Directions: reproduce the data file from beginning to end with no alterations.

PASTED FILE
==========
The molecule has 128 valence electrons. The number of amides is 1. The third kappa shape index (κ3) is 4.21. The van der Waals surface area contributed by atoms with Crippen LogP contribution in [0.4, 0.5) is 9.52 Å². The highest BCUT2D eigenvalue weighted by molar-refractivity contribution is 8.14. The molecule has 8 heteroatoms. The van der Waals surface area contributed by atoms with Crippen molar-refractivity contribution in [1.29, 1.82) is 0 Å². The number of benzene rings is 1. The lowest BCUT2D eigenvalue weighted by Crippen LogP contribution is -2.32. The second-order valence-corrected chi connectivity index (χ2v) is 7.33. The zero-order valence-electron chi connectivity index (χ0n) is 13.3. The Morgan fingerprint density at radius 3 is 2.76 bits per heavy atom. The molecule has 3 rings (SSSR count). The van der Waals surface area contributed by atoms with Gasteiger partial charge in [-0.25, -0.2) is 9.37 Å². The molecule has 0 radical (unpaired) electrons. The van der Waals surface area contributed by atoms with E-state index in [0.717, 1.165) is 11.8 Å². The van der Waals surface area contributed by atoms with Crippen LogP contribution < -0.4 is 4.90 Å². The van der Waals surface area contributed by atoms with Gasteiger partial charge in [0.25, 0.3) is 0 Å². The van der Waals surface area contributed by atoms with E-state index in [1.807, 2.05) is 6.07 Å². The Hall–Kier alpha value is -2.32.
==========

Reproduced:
The molecule has 128 valence electrons. The number of amides is 1. The third kappa shape index (κ3) is 4.21. The van der Waals surface area contributed by atoms with Crippen LogP contribution in [0.4, 0.5) is 9.52 Å². The highest BCUT2D eigenvalue weighted by molar-refractivity contribution is 8.14. The molecule has 8 heteroatoms. The van der Waals surface area contributed by atoms with Crippen molar-refractivity contribution in [1.29, 1.82) is 0 Å². The number of benzene rings is 1. The lowest BCUT2D eigenvalue weighted by Crippen LogP contribution is -2.32. The second-order valence-corrected chi connectivity index (χ2v) is 7.33. The zero-order valence-electron chi connectivity index (χ0n) is 13.3. The Morgan fingerprint density at radius 3 is 2.76 bits per heavy atom. The molecule has 3 rings (SSSR count). The van der Waals surface area contributed by atoms with Gasteiger partial charge in [-0.25, -0.2) is 9.37 Å². The molecule has 0 radical (unpaired) electrons. The van der Waals surface area contributed by atoms with E-state index in [0.717, 1.165) is 11.8 Å². The van der Waals surface area contributed by atoms with Crippen LogP contribution < -0.4 is 4.90 Å². The van der Waals surface area contributed by atoms with Gasteiger partial charge in [0.25, 0.3) is 0 Å². The van der Waals surface area contributed by atoms with E-state index in [1.807, 2.05) is 6.07 Å². The Hall–Kier alpha value is -2.32.